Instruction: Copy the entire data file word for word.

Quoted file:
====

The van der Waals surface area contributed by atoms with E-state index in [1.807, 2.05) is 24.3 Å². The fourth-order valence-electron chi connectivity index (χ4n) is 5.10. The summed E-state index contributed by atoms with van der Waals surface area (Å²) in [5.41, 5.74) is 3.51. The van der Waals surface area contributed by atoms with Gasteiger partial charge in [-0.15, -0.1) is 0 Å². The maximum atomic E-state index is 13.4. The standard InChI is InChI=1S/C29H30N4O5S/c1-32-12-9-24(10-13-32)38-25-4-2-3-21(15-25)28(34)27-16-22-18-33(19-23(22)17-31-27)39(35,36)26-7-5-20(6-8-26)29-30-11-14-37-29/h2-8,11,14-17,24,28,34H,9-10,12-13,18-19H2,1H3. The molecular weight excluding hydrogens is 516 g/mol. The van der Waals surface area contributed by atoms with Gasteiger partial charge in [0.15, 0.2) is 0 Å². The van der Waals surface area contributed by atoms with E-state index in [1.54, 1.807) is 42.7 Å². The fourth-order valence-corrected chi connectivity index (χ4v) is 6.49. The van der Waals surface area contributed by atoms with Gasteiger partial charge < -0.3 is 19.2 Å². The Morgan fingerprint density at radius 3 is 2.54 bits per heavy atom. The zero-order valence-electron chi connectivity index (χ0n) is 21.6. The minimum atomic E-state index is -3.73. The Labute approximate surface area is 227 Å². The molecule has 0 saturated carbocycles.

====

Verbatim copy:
The van der Waals surface area contributed by atoms with E-state index in [1.807, 2.05) is 24.3 Å². The fourth-order valence-electron chi connectivity index (χ4n) is 5.10. The summed E-state index contributed by atoms with van der Waals surface area (Å²) in [5.41, 5.74) is 3.51. The van der Waals surface area contributed by atoms with Gasteiger partial charge in [-0.15, -0.1) is 0 Å². The maximum atomic E-state index is 13.4. The standard InChI is InChI=1S/C29H30N4O5S/c1-32-12-9-24(10-13-32)38-25-4-2-3-21(15-25)28(34)27-16-22-18-33(19-23(22)17-31-27)39(35,36)26-7-5-20(6-8-26)29-30-11-14-37-29/h2-8,11,14-17,24,28,34H,9-10,12-13,18-19H2,1H3. The molecular weight excluding hydrogens is 516 g/mol. The van der Waals surface area contributed by atoms with Gasteiger partial charge in [0.15, 0.2) is 0 Å². The van der Waals surface area contributed by atoms with E-state index in [1.54, 1.807) is 42.7 Å². The fourth-order valence-corrected chi connectivity index (χ4v) is 6.49. The van der Waals surface area contributed by atoms with Gasteiger partial charge < -0.3 is 19.2 Å². The Morgan fingerprint density at radius 3 is 2.54 bits per heavy atom. The zero-order valence-electron chi connectivity index (χ0n) is 21.6. The minimum atomic E-state index is -3.73. The Labute approximate surface area is 227 Å². The molecule has 0 saturated carbocycles.